Stephen Raab | Monday, October 12, 2015
I have no doubt that the author of “A mother’s worry” that was published in The Observer last Thursday is sincere in her belief that the Fukushima Daiichi nuclear power plant incident in Japan poses a risk to the well-being of her children living in Oceanside, California. However, I strongly disagree with the validity of these claims, as well as her attempts to smear the nuclear industry as dangerous. Well-intended as her claims probably are, they do seem to be heavy on conclusions and light on science.
Consider the (unsourced) claim that cesium-134 and cesium-137 contaminants from the Fukushima reactors are heating the water of the Pacific Ocean to 80 degrees Fahrenheit in October. First, it’s important to note that the author does not cite any oceanographic data when she claims this temperature is anomalous — rather, she simply claims that she has “never felt water so warm here until the last three years.” As the saying goes, the plural of anecdote is not data.
Further, the author goes on to attribute this temperature increase to radiation levels of eight becquerels per kilogram in the water. Fairly elementary calculations prove that this is impossible. One becquerel is one nuclear decay per second. One cesium decay liberates around 605 kiloelectron volts; one electron volt is less than a billionth of a billionth of a Joule, so the total energy liberated per day is less than one ten-millionth of a Joule per kilogram. Dividing by water’s heat capacity (4,184 J/kg-K) yields the total increase in the water’s temperature — sixteen trillionths of a degree. This is almost 2000 times less than even the world’s most sensitive thermometers can possibly measure. If you’re curious about how fission reactors like Fukushima manage to boil water from such small energies, the short answer is that many, many fissions occur per second, and that these fissions each release much more energy.
It’s also telling that the author does not provide sources for her claims that Fukushima’s radiation is “devastating the West Coast of the U.S.” If pressed, I can only speculate that she might point to crop failures or irregular fish migration patterns, as I’ve seen antinuclear advocates do in various corners of the Internet. This, along with her assertions about water temperature, exemplifies “post hoc ergo propter hoc” reasoning — “A, then B, so A caused B.” It’s particularly puzzling that Fukushima ends up the prime suspect, especially when the scientific community has spent so much time discussing the effects of catastrophic global warming on California’s local climate.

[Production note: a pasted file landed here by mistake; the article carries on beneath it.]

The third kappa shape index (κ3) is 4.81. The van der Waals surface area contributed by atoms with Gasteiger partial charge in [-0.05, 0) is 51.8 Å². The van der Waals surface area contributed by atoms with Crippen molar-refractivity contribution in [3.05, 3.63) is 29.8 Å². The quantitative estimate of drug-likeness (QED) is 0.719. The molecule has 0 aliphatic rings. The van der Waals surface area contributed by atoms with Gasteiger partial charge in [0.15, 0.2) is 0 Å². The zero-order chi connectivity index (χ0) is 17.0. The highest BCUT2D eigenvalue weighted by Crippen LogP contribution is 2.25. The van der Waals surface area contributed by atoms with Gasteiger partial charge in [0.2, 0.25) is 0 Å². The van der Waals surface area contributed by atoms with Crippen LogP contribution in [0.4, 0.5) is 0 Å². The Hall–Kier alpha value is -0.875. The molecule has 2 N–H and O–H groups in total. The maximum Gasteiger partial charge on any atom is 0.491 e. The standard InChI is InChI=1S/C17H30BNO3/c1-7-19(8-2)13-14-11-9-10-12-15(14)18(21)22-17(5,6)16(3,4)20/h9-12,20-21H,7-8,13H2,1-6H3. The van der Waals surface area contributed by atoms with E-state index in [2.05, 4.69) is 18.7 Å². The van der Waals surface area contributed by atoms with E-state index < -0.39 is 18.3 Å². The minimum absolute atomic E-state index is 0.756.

Moreover, the author wildly overstates the threat posed to humans by radiation from nuclear power plants. For example, she claims that “99 percent of all mutations are the bad kind, not the natural selection type — the result is cancer.” First off, the author appears to be conflating mutations in gametes that are passed on to children with mutations to other tissues in the body, which do not affect natural selection. Second, the human body’s resilience and the redundancy of DNA means that many mutations are neutral, not the “bad kind.”
Then the author further claims that nuclear power plants “regularly release radioactive particles into the air and water as part of their normal procedures.” This is true, but with radiation as in all things, it’s the dose that makes the poison. If the author is concerned about radiation from nuclear power plants, which emit about 0.09 microSievert annually, does she allow her children to eat bananas, which contain more radiation, 0.1 microSievert, due to their potassium-40 content? Does she allow her children to live in a house made of brick or concrete (70 microSieverts)? This is the old canard that “vaccines contain toxic mercury” reworked for the nuclear age.
But the biggest question that the author must answer when she calls nuclear power dangerous, or a threat to her children, is “compared to what?” Let’s ignore for a moment the long-term climate implications of continuing to burn coal, the world’s current workhorse energy source. According to the World Health Organization, particulates released by coal power plants kill a million people every year. Meanwhile, the deaths from America’s worst nuclear power accident — Three Mile Island — can be counted on the fingers of Jaime Lannister’s right hand.
Why, then, is there such fear around nuclear power? Well, human beings have trouble quantitatively understanding risk. Consider how many people are deathly afraid of sharks (less than one fatality per year), but happily chow down on hot dogs (which account for 17 percent of all food-related asphyxiations each year). In many cases, these irrational fears are hyped by the popular culture. For sharks, it was Jaws; for nuclear power, it was probably Godzilla. Radiation is a great horror-movie villain — not only can’t it be seen, but the layman knows so little about it that it might as well be Cthulhu.
As I’ve noted, the author clearly cares about her children very much, and I commend her for that. But she needs to make her case with science, not speculation based on inconsistent logic. Until that happens, I look forward to our fully nuclear future. If you need me, I’ll be taking a long swim in the Pacific.
The views expressed in this column are those of the author and not necessarily those of The Observer.